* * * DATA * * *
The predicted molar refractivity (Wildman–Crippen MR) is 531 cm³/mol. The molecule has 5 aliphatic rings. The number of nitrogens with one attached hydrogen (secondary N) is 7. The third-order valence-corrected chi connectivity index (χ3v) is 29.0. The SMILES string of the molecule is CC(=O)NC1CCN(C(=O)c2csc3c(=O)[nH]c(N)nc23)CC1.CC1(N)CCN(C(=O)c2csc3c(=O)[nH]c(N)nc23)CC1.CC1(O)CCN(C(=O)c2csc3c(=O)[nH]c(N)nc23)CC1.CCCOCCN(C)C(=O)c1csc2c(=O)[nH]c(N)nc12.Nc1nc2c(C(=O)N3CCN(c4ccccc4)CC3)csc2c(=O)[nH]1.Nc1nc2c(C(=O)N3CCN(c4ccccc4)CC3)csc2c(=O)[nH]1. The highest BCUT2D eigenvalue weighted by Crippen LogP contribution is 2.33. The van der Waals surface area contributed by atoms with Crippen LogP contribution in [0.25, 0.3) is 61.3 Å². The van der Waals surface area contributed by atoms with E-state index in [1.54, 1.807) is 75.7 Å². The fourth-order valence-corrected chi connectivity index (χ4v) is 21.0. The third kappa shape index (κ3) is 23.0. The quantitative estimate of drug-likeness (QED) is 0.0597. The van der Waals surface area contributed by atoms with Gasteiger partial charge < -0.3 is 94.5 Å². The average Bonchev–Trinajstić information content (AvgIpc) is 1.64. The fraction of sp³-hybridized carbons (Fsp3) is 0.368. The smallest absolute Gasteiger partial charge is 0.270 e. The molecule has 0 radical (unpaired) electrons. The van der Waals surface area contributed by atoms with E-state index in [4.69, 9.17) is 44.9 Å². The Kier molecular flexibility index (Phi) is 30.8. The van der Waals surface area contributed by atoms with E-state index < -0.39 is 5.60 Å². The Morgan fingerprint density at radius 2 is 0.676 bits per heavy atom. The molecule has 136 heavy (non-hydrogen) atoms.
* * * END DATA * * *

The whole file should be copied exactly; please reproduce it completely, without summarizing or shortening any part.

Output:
The predicted molar refractivity (Wildman–Crippen MR) is 531 cm³/mol. The molecule has 5 aliphatic rings. The number of nitrogens with one attached hydrogen (secondary N) is 7. The third-order valence-corrected chi connectivity index (χ3v) is 29.0. The SMILES string of the molecule is CC(=O)NC1CCN(C(=O)c2csc3c(=O)[nH]c(N)nc23)CC1.CC1(N)CCN(C(=O)c2csc3c(=O)[nH]c(N)nc23)CC1.CC1(O)CCN(C(=O)c2csc3c(=O)[nH]c(N)nc23)CC1.CCCOCCN(C)C(=O)c1csc2c(=O)[nH]c(N)nc12.Nc1nc2c(C(=O)N3CCN(c4ccccc4)CC3)csc2c(=O)[nH]1.Nc1nc2c(C(=O)N3CCN(c4ccccc4)CC3)csc2c(=O)[nH]1. The highest BCUT2D eigenvalue weighted by Crippen LogP contribution is 2.33. The van der Waals surface area contributed by atoms with Crippen LogP contribution in [0.25, 0.3) is 61.3 Å². The van der Waals surface area contributed by atoms with E-state index in [1.54, 1.807) is 75.7 Å². The fourth-order valence-corrected chi connectivity index (χ4v) is 21.0. The third kappa shape index (κ3) is 23.0. The quantitative estimate of drug-likeness (QED) is 0.0597. The van der Waals surface area contributed by atoms with Gasteiger partial charge < -0.3 is 94.5 Å². The average Bonchev–Trinajstić information content (AvgIpc) is 1.64. The fraction of sp³-hybridized carbons (Fsp3) is 0.368. The smallest absolute Gasteiger partial charge is 0.270 e. The molecule has 0 radical (unpaired) electrons. The van der Waals surface area contributed by atoms with E-state index in [4.69, 9.17) is 44.9 Å². The Kier molecular flexibility index (Phi) is 30.8. The van der Waals surface area contributed by atoms with E-state index < -0.39 is 5.60 Å². The Morgan fingerprint density at radius 2 is 0.676 bits per heavy atom. The molecule has 136 heavy (non-hydrogen) atoms.